With the introduction of Portable Analytical Solutions’ microPHAZIR asbestos testing, Bingo Industries is meeting and exceeding its environmental and human health obligations.
With asbestos removal presenting a range of complex transportation issues, World Wide Demolitions has partnered with West-Trans to safety secure their loads.
While generally considered a material of the past, asbestos is still commonplace in Australia’s built environment. Given the significant health risks posed by exposure to airborne asbestos fibres, even in small quantities, asbestos waste disposal presents a number of complex and unique challenges.
Under EPA regulations, all transporters of asbestos waste must record information about the movement of loads from the site of generation to the final disposal point. Furthermore, every load must be secure and covered.
This is a reality known all too well by Tony Johnston of World Wide Demolitions, who’s family run asbestos removal and demolition business has been operating in the NSW Illawarra region for over 30 years.
Licensed in both friable and non-friable asbestos removal, Tony says Worldwide Demolitions follow strict safety practices, remaining consistently compliant with shifting EPA regulations.
He adds that it’s this commitment to maintaining, and exceeding, strict OHS standards that inspired his latest purchase.
“To further support our compliance with those regulations, World Wide Demolitions have recently retrofit all our skip loaders with West-Transcover tarp towers,” Tony says.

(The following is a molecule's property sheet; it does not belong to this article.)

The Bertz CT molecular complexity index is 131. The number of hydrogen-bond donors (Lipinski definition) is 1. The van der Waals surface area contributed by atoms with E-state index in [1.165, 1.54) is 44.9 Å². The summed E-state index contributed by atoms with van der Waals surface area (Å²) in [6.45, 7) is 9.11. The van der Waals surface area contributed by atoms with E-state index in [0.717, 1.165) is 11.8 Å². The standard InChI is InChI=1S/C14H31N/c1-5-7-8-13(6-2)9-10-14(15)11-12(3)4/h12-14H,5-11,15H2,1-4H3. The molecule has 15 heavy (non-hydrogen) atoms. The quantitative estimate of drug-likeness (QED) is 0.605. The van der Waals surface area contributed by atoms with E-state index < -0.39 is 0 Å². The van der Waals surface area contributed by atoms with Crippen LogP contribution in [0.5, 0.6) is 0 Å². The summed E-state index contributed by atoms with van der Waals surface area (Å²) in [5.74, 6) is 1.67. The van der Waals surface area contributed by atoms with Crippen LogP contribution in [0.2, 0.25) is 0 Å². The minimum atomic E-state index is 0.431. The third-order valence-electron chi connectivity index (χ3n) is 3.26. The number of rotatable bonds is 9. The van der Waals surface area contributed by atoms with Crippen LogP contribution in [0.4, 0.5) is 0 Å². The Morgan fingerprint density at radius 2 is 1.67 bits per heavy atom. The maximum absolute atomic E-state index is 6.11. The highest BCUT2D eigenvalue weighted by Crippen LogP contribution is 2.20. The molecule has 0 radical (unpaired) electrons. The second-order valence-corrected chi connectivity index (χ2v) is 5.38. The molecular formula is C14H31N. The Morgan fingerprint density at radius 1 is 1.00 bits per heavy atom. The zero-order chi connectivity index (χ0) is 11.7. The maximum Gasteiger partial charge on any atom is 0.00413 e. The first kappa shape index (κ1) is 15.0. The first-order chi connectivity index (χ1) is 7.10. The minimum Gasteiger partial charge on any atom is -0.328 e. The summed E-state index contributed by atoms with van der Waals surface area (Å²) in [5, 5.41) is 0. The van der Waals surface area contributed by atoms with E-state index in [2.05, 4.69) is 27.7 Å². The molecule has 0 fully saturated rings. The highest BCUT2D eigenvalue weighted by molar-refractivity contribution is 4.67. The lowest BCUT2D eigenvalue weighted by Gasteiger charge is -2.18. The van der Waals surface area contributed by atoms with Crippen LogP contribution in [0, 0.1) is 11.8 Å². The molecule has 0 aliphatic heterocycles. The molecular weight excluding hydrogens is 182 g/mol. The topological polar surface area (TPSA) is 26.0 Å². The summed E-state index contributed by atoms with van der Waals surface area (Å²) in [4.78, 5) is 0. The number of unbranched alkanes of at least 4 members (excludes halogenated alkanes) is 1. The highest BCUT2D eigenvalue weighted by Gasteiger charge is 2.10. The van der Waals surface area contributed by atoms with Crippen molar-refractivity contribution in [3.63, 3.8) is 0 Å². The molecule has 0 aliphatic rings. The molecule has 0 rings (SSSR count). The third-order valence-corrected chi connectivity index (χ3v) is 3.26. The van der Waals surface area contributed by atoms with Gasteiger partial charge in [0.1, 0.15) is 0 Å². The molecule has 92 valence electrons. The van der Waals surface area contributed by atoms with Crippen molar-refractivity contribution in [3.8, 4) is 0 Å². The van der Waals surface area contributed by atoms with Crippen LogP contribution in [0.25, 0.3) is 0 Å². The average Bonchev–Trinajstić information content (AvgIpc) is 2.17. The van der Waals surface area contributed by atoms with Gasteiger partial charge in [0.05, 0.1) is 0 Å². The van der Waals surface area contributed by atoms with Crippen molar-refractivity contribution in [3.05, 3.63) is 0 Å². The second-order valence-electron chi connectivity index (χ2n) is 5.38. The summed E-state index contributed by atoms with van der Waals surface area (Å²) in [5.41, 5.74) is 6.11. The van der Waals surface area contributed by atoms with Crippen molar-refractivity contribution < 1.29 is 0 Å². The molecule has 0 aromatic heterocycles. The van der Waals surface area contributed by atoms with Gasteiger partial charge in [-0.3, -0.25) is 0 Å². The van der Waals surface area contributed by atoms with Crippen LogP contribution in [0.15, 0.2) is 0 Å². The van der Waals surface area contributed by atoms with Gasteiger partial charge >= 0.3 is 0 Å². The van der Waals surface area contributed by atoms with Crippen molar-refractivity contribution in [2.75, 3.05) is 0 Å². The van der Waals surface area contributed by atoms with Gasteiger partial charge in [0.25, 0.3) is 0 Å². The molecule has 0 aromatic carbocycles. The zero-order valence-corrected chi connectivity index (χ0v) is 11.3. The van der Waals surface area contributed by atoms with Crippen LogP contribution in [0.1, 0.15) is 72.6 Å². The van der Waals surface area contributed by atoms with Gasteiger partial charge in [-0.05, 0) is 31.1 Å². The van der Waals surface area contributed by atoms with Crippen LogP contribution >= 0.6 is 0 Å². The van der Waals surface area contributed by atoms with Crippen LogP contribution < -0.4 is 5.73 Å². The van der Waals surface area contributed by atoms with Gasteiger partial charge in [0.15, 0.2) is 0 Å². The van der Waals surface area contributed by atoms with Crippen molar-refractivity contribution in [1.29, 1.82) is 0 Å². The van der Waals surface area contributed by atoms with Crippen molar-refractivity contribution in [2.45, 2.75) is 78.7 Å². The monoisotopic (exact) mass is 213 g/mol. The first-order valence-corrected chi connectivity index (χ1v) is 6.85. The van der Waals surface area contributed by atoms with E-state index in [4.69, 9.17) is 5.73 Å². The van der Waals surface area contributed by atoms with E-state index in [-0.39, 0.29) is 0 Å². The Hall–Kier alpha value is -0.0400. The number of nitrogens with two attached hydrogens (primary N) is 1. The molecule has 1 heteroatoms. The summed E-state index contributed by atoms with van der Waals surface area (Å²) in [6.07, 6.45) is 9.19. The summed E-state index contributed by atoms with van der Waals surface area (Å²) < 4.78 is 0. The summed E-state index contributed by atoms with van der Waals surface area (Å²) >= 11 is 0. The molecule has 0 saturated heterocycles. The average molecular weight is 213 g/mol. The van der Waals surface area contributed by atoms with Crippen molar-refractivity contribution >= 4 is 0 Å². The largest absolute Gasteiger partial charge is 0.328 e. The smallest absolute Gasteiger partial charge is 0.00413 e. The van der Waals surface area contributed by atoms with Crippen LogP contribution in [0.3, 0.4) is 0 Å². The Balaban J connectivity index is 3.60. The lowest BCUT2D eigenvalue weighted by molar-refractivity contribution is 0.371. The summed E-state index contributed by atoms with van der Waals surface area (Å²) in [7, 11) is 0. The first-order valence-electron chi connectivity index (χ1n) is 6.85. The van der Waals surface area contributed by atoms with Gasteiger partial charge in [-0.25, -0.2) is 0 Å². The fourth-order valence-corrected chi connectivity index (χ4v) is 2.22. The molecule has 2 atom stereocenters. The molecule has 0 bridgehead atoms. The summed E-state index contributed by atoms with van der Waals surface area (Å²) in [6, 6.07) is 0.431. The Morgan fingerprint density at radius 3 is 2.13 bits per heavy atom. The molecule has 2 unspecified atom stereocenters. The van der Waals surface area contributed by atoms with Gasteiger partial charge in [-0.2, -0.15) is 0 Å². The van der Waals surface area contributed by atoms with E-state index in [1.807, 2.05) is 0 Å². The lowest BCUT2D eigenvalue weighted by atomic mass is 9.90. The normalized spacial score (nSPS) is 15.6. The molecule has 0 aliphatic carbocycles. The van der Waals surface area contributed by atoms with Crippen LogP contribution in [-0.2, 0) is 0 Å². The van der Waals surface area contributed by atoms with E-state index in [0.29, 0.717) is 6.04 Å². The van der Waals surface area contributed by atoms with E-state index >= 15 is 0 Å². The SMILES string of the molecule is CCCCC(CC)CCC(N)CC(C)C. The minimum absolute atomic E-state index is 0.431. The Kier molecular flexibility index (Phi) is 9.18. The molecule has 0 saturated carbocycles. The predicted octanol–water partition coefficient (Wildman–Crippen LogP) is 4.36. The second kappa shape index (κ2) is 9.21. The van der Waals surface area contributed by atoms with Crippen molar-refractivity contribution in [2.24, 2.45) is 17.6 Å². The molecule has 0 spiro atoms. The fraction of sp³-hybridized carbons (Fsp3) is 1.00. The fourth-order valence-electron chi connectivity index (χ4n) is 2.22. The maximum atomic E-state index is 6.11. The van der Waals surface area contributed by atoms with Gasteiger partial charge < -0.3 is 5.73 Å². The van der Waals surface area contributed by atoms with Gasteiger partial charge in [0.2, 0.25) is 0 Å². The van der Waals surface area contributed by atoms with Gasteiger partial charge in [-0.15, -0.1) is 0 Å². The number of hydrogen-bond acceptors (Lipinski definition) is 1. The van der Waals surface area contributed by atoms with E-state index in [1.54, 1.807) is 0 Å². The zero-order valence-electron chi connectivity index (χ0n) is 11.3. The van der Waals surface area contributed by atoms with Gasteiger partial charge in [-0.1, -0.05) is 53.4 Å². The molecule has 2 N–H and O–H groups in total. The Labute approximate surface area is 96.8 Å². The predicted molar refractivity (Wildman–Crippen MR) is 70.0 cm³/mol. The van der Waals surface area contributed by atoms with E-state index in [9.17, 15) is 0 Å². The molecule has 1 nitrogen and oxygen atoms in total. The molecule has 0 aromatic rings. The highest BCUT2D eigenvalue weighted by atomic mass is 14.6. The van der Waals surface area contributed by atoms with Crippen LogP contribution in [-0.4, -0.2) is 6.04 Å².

Developed by UK-based sheeting systems manufacturer TransCover and distributed exclusively in Australia by West-Trans, West-Transcover tarp towers facilitate secure and covered waste transportation through streamlined and simplified design.
Lightweight, easy to install and economical to maintain, West-Transcover tarp towers are purpose-built for the waste transport industry.
With a unique pneumatic lifting and lowering design, Tony says the tarp towers enable safe operations.
He adds that the automated process means his drivers aren’t required to climb up on their vehicles to secure a load.
“The system is designed to help operators safely secure their loads, and as such, reduces risk, and saves drivers considerable time when loading and unloading, which translates to significant economic benefits,” Tony says.
“I’ve been in this business for a long time, and the West-Transcover product functions at a level well above its competitors.”
Operating via an electric tensioning motor, West-Transcover tarp systems are almost half the weight of old fashioned and more complicated hydraulic tarp tower setups.
“Using air rather than hydraulics to extend the tower, West-Transcover tarps operate in unison with all our skip loaders. We’re yet to run into a problem,” Tony says.
In addition to World Wide Demolitions’ new tarp towers, Tony says the company own a number of West-Trans skip loaders, with another hookloader on the way.
Manufactured to suit rugged Australian conditions, West-Trans builds all major skip and hookloader components in house at their Mulgrave, NSW facility to ensure they meet the highest industry standards.
World Wide Demolitions longstanding relationship with West-Trans is about more than their quality products.
“West-Trans is incredibly easy to deal with. When I want something done, it’s done. For example, one of our drivers lost the remote for their tarp cover recently – I rang West-Trans and the next day the remote arrived in the mail. They operate under a very streamlined, customer-centric business model,” Tony says.